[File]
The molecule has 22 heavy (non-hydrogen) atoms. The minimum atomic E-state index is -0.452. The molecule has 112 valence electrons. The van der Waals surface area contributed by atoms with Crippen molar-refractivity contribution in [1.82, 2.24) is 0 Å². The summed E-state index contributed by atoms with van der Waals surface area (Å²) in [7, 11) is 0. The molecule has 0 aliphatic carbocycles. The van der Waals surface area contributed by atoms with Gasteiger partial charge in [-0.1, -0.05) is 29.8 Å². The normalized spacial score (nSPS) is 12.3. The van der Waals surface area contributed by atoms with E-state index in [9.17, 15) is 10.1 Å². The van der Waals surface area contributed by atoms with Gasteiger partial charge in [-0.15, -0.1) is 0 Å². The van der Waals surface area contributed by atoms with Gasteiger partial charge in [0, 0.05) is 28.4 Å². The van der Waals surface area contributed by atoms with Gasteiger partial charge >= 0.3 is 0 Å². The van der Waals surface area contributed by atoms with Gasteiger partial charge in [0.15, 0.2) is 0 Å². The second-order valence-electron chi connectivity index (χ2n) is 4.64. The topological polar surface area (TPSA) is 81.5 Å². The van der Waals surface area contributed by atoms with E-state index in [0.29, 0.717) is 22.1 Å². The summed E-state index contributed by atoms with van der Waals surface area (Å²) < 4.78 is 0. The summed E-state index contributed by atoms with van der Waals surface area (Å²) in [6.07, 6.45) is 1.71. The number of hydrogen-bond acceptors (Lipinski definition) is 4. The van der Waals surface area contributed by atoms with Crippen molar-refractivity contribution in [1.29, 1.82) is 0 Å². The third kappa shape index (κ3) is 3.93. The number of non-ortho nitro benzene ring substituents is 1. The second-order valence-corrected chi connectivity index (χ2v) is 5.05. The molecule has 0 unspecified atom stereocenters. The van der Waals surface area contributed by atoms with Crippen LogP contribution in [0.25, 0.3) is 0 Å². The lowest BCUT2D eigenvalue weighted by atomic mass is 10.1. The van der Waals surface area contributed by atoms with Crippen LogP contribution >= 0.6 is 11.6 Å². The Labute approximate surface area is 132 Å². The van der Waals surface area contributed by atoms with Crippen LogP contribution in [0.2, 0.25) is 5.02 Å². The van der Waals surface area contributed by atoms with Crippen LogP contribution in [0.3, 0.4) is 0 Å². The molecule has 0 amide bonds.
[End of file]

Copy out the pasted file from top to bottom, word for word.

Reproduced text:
The molecule has 22 heavy (non-hydrogen) atoms. The minimum atomic E-state index is -0.452. The molecule has 112 valence electrons. The van der Waals surface area contributed by atoms with Crippen molar-refractivity contribution in [1.82, 2.24) is 0 Å². The summed E-state index contributed by atoms with van der Waals surface area (Å²) in [7, 11) is 0. The molecule has 0 aliphatic carbocycles. The van der Waals surface area contributed by atoms with Gasteiger partial charge in [-0.1, -0.05) is 29.8 Å². The normalized spacial score (nSPS) is 12.3. The van der Waals surface area contributed by atoms with E-state index in [9.17, 15) is 10.1 Å². The van der Waals surface area contributed by atoms with Gasteiger partial charge in [-0.15, -0.1) is 0 Å². The van der Waals surface area contributed by atoms with Gasteiger partial charge in [0, 0.05) is 28.4 Å². The van der Waals surface area contributed by atoms with Gasteiger partial charge >= 0.3 is 0 Å². The van der Waals surface area contributed by atoms with Gasteiger partial charge in [0.15, 0.2) is 0 Å². The second-order valence-electron chi connectivity index (χ2n) is 4.64. The topological polar surface area (TPSA) is 81.5 Å². The van der Waals surface area contributed by atoms with E-state index in [0.29, 0.717) is 22.1 Å². The summed E-state index contributed by atoms with van der Waals surface area (Å²) < 4.78 is 0. The summed E-state index contributed by atoms with van der Waals surface area (Å²) in [6.07, 6.45) is 1.71. The number of hydrogen-bond acceptors (Lipinski definition) is 4. The van der Waals surface area contributed by atoms with Crippen molar-refractivity contribution in [1.29, 1.82) is 0 Å². The third kappa shape index (κ3) is 3.93. The number of non-ortho nitro benzene ring substituents is 1. The second-order valence-corrected chi connectivity index (χ2v) is 5.05. The molecule has 0 unspecified atom stereocenters. The van der Waals surface area contributed by atoms with Crippen LogP contribution in [0.25, 0.3) is 0 Å². The lowest BCUT2D eigenvalue weighted by atomic mass is 10.1. The van der Waals surface area contributed by atoms with Crippen LogP contribution >= 0.6 is 11.6 Å². The Labute approximate surface area is 132 Å². The van der Waals surface area contributed by atoms with Crippen LogP contribution in [0.2, 0.25) is 5.02 Å². The van der Waals surface area contributed by atoms with Crippen LogP contribution in [0.3, 0.4) is 0 Å². The molecule has 0 amide bonds.